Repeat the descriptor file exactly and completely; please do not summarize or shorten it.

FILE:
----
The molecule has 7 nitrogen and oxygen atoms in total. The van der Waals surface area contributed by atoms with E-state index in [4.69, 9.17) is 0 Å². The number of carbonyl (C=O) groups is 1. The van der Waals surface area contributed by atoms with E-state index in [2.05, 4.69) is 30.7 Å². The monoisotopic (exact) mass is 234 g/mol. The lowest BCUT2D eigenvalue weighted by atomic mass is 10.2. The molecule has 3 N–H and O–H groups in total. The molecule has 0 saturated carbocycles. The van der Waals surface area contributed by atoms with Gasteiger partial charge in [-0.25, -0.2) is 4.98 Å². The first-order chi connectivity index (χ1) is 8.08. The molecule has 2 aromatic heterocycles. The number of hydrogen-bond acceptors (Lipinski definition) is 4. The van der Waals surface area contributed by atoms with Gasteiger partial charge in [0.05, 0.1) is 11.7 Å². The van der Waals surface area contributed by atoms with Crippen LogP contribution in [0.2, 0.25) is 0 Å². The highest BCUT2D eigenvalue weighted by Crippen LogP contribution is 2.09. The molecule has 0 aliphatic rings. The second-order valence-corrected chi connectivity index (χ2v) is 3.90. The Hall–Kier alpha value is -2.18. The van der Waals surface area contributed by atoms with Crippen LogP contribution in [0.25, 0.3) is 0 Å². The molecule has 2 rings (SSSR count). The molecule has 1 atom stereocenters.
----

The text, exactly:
The molecule has 7 nitrogen and oxygen atoms in total. The van der Waals surface area contributed by atoms with E-state index in [4.69, 9.17) is 0 Å². The number of carbonyl (C=O) groups is 1. The van der Waals surface area contributed by atoms with E-state index in [2.05, 4.69) is 30.7 Å². The monoisotopic (exact) mass is 234 g/mol. The lowest BCUT2D eigenvalue weighted by atomic mass is 10.2. The molecule has 3 N–H and O–H groups in total. The molecule has 0 saturated carbocycles. The van der Waals surface area contributed by atoms with Gasteiger partial charge in [-0.25, -0.2) is 4.98 Å². The first-order chi connectivity index (χ1) is 8.08. The molecule has 2 aromatic heterocycles. The number of hydrogen-bond acceptors (Lipinski definition) is 4. The van der Waals surface area contributed by atoms with Gasteiger partial charge in [0.05, 0.1) is 11.7 Å². The van der Waals surface area contributed by atoms with Crippen LogP contribution in [0.2, 0.25) is 0 Å². The highest BCUT2D eigenvalue weighted by Crippen LogP contribution is 2.09. The molecule has 0 aliphatic rings. The second-order valence-corrected chi connectivity index (χ2v) is 3.90. The Hall–Kier alpha value is -2.18. The van der Waals surface area contributed by atoms with Crippen LogP contribution in [0.25, 0.3) is 0 Å². The molecule has 2 rings (SSSR count). The molecule has 1 atom stereocenters.